US U.S. Navy does not rule out punishing captain of carrier who blasted coronavirus response
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WASHINGTON (Reuters) - The U.S. Navy on Wednesday did not rule out punishing the captain of the aircraft carrier Theodore Roosevelt, who wrote a scathing letter to Navy leadership asking for stronger measures to stop the spread of the coronavirus.
In a four-page letter, the contents of which were confirmed by U.S. officials to Reuters on Tuesday, Captain Brett Crozier described a bleak situation onboard the nuclear-powered carrier as more sailors tested positive for the virus.
The letter put the Pentagon on the defensive about whether it was doing enough to keep service members safe and alarmed the families of those aboard the ship. Its home port is San Diego, California.
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The number of infected sailors has risen sharply — from initial reports of three to "dozens" as of Thursday, officials said.The USS Theodore Roosevelt remains "operationally capable," according to the acting secretary of the Navy, Thomas Modly.
"I don't know who leaked the letter to the media. That would be something that would violate the principles of good order and discipline, if he were responsible for that. But I don't know that," Acting U.S. Navy Secretary Thomas Modly said when asked multiple times if the captain would be punished.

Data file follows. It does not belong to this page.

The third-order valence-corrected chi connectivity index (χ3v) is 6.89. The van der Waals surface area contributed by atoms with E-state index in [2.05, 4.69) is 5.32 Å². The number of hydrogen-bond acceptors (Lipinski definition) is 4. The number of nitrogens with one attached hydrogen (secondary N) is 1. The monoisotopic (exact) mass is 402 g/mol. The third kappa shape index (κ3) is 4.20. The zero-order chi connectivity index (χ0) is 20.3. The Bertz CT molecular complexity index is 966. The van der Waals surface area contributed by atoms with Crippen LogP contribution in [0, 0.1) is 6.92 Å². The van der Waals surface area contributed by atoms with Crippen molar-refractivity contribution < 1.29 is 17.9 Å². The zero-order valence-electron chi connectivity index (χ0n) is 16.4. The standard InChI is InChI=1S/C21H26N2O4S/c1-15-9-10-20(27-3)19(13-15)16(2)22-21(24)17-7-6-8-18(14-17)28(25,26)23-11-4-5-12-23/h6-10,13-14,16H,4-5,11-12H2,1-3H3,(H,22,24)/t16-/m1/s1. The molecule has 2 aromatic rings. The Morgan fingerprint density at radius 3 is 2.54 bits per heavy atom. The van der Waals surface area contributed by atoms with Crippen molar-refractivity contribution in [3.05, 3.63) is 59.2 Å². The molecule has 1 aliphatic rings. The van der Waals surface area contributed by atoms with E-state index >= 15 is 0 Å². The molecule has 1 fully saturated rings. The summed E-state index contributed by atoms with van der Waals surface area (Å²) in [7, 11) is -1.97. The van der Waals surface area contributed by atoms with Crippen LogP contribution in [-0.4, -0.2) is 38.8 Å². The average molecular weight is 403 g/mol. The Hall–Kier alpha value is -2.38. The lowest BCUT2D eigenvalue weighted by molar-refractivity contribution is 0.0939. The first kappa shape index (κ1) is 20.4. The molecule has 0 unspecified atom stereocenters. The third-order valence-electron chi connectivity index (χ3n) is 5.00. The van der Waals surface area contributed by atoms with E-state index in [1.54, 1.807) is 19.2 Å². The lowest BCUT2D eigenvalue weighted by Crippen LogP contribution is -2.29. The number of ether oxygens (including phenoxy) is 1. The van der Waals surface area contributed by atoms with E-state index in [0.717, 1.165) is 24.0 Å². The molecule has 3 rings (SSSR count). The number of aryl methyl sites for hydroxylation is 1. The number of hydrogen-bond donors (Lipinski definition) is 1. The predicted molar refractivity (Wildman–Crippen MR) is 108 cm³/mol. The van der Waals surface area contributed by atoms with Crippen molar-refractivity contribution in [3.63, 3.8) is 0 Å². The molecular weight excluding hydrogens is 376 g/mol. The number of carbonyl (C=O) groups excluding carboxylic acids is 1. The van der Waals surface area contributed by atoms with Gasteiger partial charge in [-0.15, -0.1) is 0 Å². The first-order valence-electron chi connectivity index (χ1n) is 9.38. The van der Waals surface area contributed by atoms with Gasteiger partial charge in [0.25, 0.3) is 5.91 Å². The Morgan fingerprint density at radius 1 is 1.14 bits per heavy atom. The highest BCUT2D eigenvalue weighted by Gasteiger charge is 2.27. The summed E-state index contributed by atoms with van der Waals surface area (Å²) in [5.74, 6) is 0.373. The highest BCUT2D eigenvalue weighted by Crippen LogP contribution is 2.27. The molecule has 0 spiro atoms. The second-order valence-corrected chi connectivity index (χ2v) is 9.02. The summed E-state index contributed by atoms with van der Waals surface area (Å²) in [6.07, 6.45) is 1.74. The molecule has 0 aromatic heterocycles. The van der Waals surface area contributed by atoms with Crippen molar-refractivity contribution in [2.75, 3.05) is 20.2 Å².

"The fact that he wrote the letter up to his chain of command to express his concerns would absolutely not result in any type of retaliation," Modly said.
In the letter, the captain called for "decisive action" and removing over 4,000 sailors from the ship and isolating them. He said that if the Navy did not act now, it would be failing to properly safeguard "our most trusted asset - our sailors."
"It's disappointing to hear him say that. However, at the same time, I know that that's not the truth," Modly said, adding that he did not agree with the captain that all but 10 percent of the ship's crew could be removed.
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The carrier was in the Pacific when the Navy reported its first coronavirus case a week ago. It has since pulled into port in Guam, a U.S. island territory in the western Pacific.
About 1,000 personnel have been taken off from the ship so far and that number will rise to 2,700 in the next few days. So far 93 personnel on the ship have tested positive.
"It's important to understand that just because it's big and it floats and it has a lot of people on it, the comparison of the (Theodore Roosevelt) to a cruise ship pretty much ends there," Modly said.
"This ship has weapons on it. It has munitions on it... It requires a certain number of people on that ship to maintain the safety and security of the ship," he added.
The Roosevelt is just the latest example of the spread of the virus within the U.S. military. Navy officials said sailors onboard a number of ships have tested positive, including an amphibious assault ship at port in San Diego.
(Reporting by Idrees Ali and Phil Stewart; Editing by Cynthia Osterman)
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The ship's former captain alerted higher ups when there were only dozens of cases onboard.On Wednesday, the Navy released a statement that said 93% of the crew had been tested for COVID-19, the disease caused by the coronavirus, resulting in 2,588 negative and 286 positive results. Over 2,000 sailors on the ship were subsequently moved to a base on the island, which is a U.S. territory.